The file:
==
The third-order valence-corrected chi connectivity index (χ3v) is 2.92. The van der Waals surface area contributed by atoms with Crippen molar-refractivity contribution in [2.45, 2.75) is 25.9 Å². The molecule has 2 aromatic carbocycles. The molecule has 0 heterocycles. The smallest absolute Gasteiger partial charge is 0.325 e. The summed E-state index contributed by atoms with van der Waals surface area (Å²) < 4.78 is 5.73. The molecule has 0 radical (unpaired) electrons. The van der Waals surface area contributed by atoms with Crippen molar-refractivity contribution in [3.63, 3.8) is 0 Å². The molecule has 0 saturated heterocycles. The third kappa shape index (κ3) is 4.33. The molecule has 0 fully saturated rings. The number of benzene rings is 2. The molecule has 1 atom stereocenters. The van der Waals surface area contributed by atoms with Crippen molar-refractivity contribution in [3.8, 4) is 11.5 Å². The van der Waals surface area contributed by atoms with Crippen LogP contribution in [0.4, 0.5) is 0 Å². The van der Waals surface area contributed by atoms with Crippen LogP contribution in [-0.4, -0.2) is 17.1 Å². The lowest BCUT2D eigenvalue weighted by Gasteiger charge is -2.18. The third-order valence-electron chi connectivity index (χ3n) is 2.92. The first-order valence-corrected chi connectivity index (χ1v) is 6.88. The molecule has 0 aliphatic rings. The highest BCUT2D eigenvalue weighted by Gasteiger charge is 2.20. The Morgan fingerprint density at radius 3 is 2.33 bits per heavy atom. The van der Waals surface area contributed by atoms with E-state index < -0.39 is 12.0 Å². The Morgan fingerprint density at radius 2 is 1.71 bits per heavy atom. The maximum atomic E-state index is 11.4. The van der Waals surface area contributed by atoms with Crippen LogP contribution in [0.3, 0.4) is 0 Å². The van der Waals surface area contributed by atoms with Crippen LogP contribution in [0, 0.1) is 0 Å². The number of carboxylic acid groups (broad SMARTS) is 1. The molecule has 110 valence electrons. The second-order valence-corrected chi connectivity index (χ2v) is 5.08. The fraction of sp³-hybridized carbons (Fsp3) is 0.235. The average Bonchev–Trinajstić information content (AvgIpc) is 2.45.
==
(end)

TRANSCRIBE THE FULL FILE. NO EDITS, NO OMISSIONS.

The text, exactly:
The third-order valence-corrected chi connectivity index (χ3v) is 2.92. The van der Waals surface area contributed by atoms with Crippen molar-refractivity contribution in [2.45, 2.75) is 25.9 Å². The molecule has 2 aromatic carbocycles. The molecule has 0 heterocycles. The smallest absolute Gasteiger partial charge is 0.325 e. The summed E-state index contributed by atoms with van der Waals surface area (Å²) < 4.78 is 5.73. The molecule has 0 radical (unpaired) electrons. The van der Waals surface area contributed by atoms with Crippen molar-refractivity contribution in [3.63, 3.8) is 0 Å². The molecule has 0 saturated heterocycles. The third kappa shape index (κ3) is 4.33. The molecule has 0 fully saturated rings. The number of benzene rings is 2. The molecule has 1 atom stereocenters. The van der Waals surface area contributed by atoms with Crippen molar-refractivity contribution in [3.8, 4) is 11.5 Å². The van der Waals surface area contributed by atoms with Crippen LogP contribution in [0.4, 0.5) is 0 Å². The van der Waals surface area contributed by atoms with Crippen LogP contribution in [-0.4, -0.2) is 17.1 Å². The lowest BCUT2D eigenvalue weighted by Gasteiger charge is -2.18. The third-order valence-electron chi connectivity index (χ3n) is 2.92. The first-order valence-corrected chi connectivity index (χ1v) is 6.88. The molecule has 0 aliphatic rings. The highest BCUT2D eigenvalue weighted by Gasteiger charge is 2.20. The Morgan fingerprint density at radius 3 is 2.33 bits per heavy atom. The van der Waals surface area contributed by atoms with E-state index < -0.39 is 12.0 Å². The Morgan fingerprint density at radius 2 is 1.71 bits per heavy atom. The maximum atomic E-state index is 11.4. The van der Waals surface area contributed by atoms with Crippen LogP contribution in [0.3, 0.4) is 0 Å². The van der Waals surface area contributed by atoms with Crippen LogP contribution in [0, 0.1) is 0 Å². The number of carboxylic acid groups (broad SMARTS) is 1. The molecule has 110 valence electrons. The second-order valence-corrected chi connectivity index (χ2v) is 5.08. The fraction of sp³-hybridized carbons (Fsp3) is 0.235. The average Bonchev–Trinajstić information content (AvgIpc) is 2.45.